At a Wednesday session of this summer's Television Critics Association press tour, Aaron Sorkin took the stage alongside Newsroom accomplices Jeff Daniels and executive producer Alan Poul to pedantically explain to critics and journalists who, on the whole, don't much care for his new show that The Newsroom is actually awesome. Vulture's Denise Martin notes that, among the many topics Sorkin touched on during the session, he kept making the point that the show, contrary to what critics like the New Yorker's Emily Nussbaum have written, doesn't have "a woman problem."
Sorkin said that, while he respects the opinions of those critics who've charged The Newsroom with sexism, he "100 percent disagrees" that the show is sexist. He contended that he's created fully-wrought female characters, all of them "every bit the equals of the men," which sound and sturdy character-construction allows him to fearlessly explore their many foibles:
Caring about things other [sic] than yourself, reaching high, being thoughtful, curious, plainly smart, being a great team player, those are to me what define these characters. Once you have those things down, you can have them slip on as many banana peels as you want.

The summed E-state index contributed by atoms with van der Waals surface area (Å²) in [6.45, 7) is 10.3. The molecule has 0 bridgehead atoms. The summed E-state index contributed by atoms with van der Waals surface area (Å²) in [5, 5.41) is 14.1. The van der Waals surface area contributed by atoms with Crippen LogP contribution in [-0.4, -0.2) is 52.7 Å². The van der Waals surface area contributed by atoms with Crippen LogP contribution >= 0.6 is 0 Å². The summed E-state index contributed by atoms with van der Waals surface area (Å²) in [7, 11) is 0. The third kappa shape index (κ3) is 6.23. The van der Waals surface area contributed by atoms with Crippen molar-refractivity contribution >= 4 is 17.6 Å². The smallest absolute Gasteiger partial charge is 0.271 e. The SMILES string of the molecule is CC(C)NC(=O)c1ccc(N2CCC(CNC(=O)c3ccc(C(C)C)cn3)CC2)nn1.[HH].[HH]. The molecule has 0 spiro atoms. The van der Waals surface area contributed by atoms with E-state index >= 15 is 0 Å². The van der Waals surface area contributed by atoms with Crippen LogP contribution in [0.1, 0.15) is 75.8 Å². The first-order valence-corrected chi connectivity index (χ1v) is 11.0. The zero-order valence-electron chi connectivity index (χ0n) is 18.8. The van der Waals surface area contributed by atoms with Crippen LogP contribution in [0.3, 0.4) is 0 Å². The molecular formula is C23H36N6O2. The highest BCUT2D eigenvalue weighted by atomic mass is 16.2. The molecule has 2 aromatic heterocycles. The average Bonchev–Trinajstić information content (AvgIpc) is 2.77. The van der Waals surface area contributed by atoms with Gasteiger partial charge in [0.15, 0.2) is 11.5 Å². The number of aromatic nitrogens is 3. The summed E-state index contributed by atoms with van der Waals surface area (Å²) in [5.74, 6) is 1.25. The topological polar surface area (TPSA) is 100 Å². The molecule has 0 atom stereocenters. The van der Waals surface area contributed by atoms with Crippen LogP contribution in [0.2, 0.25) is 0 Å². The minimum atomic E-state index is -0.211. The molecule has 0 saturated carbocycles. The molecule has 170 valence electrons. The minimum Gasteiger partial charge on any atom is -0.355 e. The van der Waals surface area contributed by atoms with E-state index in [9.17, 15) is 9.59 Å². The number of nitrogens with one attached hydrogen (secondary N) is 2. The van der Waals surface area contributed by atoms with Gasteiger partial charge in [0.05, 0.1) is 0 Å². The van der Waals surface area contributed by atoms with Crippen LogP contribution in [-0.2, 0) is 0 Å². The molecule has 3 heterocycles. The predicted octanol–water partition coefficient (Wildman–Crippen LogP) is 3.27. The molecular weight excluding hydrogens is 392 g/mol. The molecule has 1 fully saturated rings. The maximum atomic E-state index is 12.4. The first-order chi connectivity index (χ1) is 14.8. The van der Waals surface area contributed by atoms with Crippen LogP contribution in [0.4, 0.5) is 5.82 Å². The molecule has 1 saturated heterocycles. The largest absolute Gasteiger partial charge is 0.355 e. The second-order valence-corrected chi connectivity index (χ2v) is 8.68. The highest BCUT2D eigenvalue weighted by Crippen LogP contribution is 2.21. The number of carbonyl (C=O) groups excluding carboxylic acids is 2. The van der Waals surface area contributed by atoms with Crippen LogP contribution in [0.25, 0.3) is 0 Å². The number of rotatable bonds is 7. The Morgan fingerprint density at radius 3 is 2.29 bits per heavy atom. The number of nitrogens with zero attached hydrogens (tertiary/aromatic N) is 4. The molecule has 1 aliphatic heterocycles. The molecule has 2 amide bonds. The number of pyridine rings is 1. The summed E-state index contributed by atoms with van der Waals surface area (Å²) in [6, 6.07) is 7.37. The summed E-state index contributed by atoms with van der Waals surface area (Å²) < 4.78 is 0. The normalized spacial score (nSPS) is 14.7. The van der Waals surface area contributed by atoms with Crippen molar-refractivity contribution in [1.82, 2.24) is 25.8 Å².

After Sorkin explained how he didn't sack the show's entire writing staff, someone led him back to the show's women, specifically about why MacKenzie's function seemed to only be to "screw up and apologize to Will." Predictably, Sorkin disagreed with the inquisitor's assessment of MacKenzie:
After you've got that down, it's permissible for her to make a mistake, that I know I've made, with an email. I disagree that all she does is apologize to Will.
Then when the critic cited a specific instance of MacKenzie apologizing to Will in the fourth episode, Sorkin further elucidated MacKenzie's real intentions:
She's talking about cheating on Will there, not ‘I'm sorry I'm doing bad in the newsroom.' She's talking about something worth apologizing for. That's not slipping on a banana peel.
Do you see? Aaron Sorkin can too write complex female characters, and he'll prove it to you by explaining how complicated and nuanced they really are, so nuanced, in fact, that your brain couldn't even deal with all the nuance when you were actually watching the show.